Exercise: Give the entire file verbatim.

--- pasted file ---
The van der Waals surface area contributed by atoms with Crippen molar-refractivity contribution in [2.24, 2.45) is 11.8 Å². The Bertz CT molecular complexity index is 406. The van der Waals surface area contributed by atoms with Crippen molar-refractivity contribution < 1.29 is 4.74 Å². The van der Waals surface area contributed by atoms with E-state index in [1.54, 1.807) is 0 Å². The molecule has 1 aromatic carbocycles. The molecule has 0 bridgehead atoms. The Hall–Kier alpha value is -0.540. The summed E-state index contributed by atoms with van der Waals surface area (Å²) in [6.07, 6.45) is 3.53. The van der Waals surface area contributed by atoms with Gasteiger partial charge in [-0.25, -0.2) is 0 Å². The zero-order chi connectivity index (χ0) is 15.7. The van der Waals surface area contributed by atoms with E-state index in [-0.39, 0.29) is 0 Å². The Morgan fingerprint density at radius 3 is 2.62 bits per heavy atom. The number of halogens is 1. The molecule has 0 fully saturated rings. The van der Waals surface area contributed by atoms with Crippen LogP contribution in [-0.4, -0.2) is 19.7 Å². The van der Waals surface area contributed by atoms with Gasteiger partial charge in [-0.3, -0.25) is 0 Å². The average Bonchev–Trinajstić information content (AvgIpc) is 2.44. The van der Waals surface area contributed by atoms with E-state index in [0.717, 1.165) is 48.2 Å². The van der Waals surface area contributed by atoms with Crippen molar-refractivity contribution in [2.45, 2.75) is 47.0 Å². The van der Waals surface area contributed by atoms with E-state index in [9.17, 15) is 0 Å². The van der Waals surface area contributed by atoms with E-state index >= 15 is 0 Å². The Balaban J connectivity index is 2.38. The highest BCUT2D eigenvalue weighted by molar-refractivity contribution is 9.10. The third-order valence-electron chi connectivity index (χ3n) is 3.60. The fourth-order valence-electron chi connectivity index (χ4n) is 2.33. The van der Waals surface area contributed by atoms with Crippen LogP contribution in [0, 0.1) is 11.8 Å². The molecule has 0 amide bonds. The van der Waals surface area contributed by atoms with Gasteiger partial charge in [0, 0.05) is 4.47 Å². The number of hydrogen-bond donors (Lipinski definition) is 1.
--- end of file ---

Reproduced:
The van der Waals surface area contributed by atoms with Crippen molar-refractivity contribution in [2.24, 2.45) is 11.8 Å². The Bertz CT molecular complexity index is 406. The van der Waals surface area contributed by atoms with Crippen molar-refractivity contribution < 1.29 is 4.74 Å². The van der Waals surface area contributed by atoms with E-state index in [1.54, 1.807) is 0 Å². The molecule has 1 aromatic carbocycles. The molecule has 0 bridgehead atoms. The Hall–Kier alpha value is -0.540. The summed E-state index contributed by atoms with van der Waals surface area (Å²) in [6.07, 6.45) is 3.53. The van der Waals surface area contributed by atoms with Gasteiger partial charge in [-0.25, -0.2) is 0 Å². The zero-order chi connectivity index (χ0) is 15.7. The van der Waals surface area contributed by atoms with E-state index in [-0.39, 0.29) is 0 Å². The Morgan fingerprint density at radius 3 is 2.62 bits per heavy atom. The number of halogens is 1. The molecule has 0 fully saturated rings. The van der Waals surface area contributed by atoms with Crippen LogP contribution in [-0.4, -0.2) is 19.7 Å². The van der Waals surface area contributed by atoms with Gasteiger partial charge in [-0.3, -0.25) is 0 Å². The average Bonchev–Trinajstić information content (AvgIpc) is 2.44. The van der Waals surface area contributed by atoms with E-state index in [0.717, 1.165) is 48.2 Å². The van der Waals surface area contributed by atoms with Crippen molar-refractivity contribution in [2.45, 2.75) is 47.0 Å². The van der Waals surface area contributed by atoms with E-state index in [9.17, 15) is 0 Å². The van der Waals surface area contributed by atoms with E-state index >= 15 is 0 Å². The Balaban J connectivity index is 2.38. The highest BCUT2D eigenvalue weighted by molar-refractivity contribution is 9.10. The third-order valence-electron chi connectivity index (χ3n) is 3.60. The fourth-order valence-electron chi connectivity index (χ4n) is 2.33. The van der Waals surface area contributed by atoms with Crippen LogP contribution in [0, 0.1) is 11.8 Å². The molecule has 0 amide bonds. The van der Waals surface area contributed by atoms with Gasteiger partial charge in [0, 0.05) is 4.47 Å². The number of hydrogen-bond donors (Lipinski definition) is 1.